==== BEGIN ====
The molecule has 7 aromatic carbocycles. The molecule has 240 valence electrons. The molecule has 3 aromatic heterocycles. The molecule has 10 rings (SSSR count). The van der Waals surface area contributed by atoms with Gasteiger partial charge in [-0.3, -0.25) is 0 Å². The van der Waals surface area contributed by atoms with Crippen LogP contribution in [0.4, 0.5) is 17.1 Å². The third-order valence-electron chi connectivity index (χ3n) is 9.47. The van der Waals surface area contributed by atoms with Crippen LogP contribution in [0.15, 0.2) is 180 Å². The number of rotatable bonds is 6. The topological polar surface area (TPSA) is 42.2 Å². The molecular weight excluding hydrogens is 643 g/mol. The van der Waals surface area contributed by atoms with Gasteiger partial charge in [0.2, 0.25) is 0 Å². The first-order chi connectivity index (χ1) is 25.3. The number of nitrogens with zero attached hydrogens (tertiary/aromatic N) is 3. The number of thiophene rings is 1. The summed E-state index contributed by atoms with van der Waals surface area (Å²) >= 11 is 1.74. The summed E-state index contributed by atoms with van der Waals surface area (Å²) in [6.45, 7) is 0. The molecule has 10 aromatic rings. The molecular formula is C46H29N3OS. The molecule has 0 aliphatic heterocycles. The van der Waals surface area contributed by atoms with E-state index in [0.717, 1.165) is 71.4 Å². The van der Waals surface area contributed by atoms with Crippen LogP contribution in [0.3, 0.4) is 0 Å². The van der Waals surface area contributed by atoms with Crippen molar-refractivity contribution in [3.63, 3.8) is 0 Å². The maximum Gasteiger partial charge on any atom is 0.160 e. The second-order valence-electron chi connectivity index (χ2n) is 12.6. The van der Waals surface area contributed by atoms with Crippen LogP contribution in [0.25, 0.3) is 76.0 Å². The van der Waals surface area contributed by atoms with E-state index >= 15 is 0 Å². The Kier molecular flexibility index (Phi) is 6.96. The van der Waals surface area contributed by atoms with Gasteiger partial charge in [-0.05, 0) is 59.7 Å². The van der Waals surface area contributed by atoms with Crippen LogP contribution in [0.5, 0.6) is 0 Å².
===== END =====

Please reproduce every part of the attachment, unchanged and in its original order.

The molecule has 7 aromatic carbocycles. The molecule has 240 valence electrons. The molecule has 3 aromatic heterocycles. The molecule has 10 rings (SSSR count). The van der Waals surface area contributed by atoms with Gasteiger partial charge in [-0.3, -0.25) is 0 Å². The van der Waals surface area contributed by atoms with Crippen LogP contribution in [0.4, 0.5) is 17.1 Å². The third-order valence-electron chi connectivity index (χ3n) is 9.47. The van der Waals surface area contributed by atoms with Crippen LogP contribution in [0.15, 0.2) is 180 Å². The number of rotatable bonds is 6. The topological polar surface area (TPSA) is 42.2 Å². The molecular weight excluding hydrogens is 643 g/mol. The van der Waals surface area contributed by atoms with Gasteiger partial charge in [0.2, 0.25) is 0 Å². The first-order chi connectivity index (χ1) is 25.3. The number of nitrogens with zero attached hydrogens (tertiary/aromatic N) is 3. The number of thiophene rings is 1. The summed E-state index contributed by atoms with van der Waals surface area (Å²) >= 11 is 1.74. The summed E-state index contributed by atoms with van der Waals surface area (Å²) in [6.45, 7) is 0. The molecule has 10 aromatic rings. The molecular formula is C46H29N3OS. The molecule has 0 aliphatic heterocycles. The van der Waals surface area contributed by atoms with E-state index in [0.717, 1.165) is 71.4 Å². The van der Waals surface area contributed by atoms with Crippen LogP contribution in [0.3, 0.4) is 0 Å². The van der Waals surface area contributed by atoms with Crippen molar-refractivity contribution in [3.63, 3.8) is 0 Å². The maximum Gasteiger partial charge on any atom is 0.160 e. The second-order valence-electron chi connectivity index (χ2n) is 12.6. The van der Waals surface area contributed by atoms with Crippen LogP contribution in [0.25, 0.3) is 76.0 Å². The van der Waals surface area contributed by atoms with E-state index >= 15 is 0 Å². The Kier molecular flexibility index (Phi) is 6.96. The van der Waals surface area contributed by atoms with Gasteiger partial charge in [-0.05, 0) is 59.7 Å². The van der Waals surface area contributed by atoms with Crippen LogP contribution in [0.5, 0.6) is 0 Å².